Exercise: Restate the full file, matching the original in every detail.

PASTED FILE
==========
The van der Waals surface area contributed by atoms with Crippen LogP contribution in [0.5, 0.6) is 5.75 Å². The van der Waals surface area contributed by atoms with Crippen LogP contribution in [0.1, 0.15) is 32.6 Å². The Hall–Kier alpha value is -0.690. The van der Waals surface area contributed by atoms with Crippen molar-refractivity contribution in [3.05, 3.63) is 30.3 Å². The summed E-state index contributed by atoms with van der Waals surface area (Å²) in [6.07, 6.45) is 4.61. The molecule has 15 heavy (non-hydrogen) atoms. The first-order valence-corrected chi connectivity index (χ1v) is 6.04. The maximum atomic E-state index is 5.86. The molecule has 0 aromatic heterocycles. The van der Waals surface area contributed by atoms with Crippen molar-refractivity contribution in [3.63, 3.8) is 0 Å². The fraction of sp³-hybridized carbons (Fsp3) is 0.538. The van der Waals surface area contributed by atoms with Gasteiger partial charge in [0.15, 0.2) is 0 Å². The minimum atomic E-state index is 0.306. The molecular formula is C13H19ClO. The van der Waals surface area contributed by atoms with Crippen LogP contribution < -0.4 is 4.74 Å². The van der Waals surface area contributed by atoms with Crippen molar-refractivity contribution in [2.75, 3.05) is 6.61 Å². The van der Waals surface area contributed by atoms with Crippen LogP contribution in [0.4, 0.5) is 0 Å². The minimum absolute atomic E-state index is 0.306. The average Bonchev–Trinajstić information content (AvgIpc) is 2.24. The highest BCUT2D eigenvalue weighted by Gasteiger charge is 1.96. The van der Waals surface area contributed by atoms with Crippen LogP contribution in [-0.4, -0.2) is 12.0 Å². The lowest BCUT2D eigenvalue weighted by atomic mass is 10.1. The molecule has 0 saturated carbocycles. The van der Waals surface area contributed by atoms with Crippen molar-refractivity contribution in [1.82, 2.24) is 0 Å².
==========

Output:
The van der Waals surface area contributed by atoms with Crippen LogP contribution in [0.5, 0.6) is 5.75 Å². The van der Waals surface area contributed by atoms with Crippen LogP contribution in [0.1, 0.15) is 32.6 Å². The Hall–Kier alpha value is -0.690. The van der Waals surface area contributed by atoms with Crippen molar-refractivity contribution in [3.05, 3.63) is 30.3 Å². The summed E-state index contributed by atoms with van der Waals surface area (Å²) in [6.07, 6.45) is 4.61. The molecule has 15 heavy (non-hydrogen) atoms. The first-order valence-corrected chi connectivity index (χ1v) is 6.04. The maximum atomic E-state index is 5.86. The molecule has 0 aromatic heterocycles. The van der Waals surface area contributed by atoms with Crippen molar-refractivity contribution in [3.63, 3.8) is 0 Å². The fraction of sp³-hybridized carbons (Fsp3) is 0.538. The van der Waals surface area contributed by atoms with Gasteiger partial charge in [0.15, 0.2) is 0 Å². The minimum atomic E-state index is 0.306. The molecular formula is C13H19ClO. The van der Waals surface area contributed by atoms with Crippen LogP contribution < -0.4 is 4.74 Å². The van der Waals surface area contributed by atoms with Crippen molar-refractivity contribution in [2.75, 3.05) is 6.61 Å². The van der Waals surface area contributed by atoms with Crippen LogP contribution in [0.4, 0.5) is 0 Å². The minimum absolute atomic E-state index is 0.306. The average Bonchev–Trinajstić information content (AvgIpc) is 2.24. The highest BCUT2D eigenvalue weighted by Gasteiger charge is 1.96. The van der Waals surface area contributed by atoms with Crippen LogP contribution in [-0.4, -0.2) is 12.0 Å². The lowest BCUT2D eigenvalue weighted by atomic mass is 10.1. The molecule has 0 saturated carbocycles. The van der Waals surface area contributed by atoms with Crippen molar-refractivity contribution in [1.82, 2.24) is 0 Å².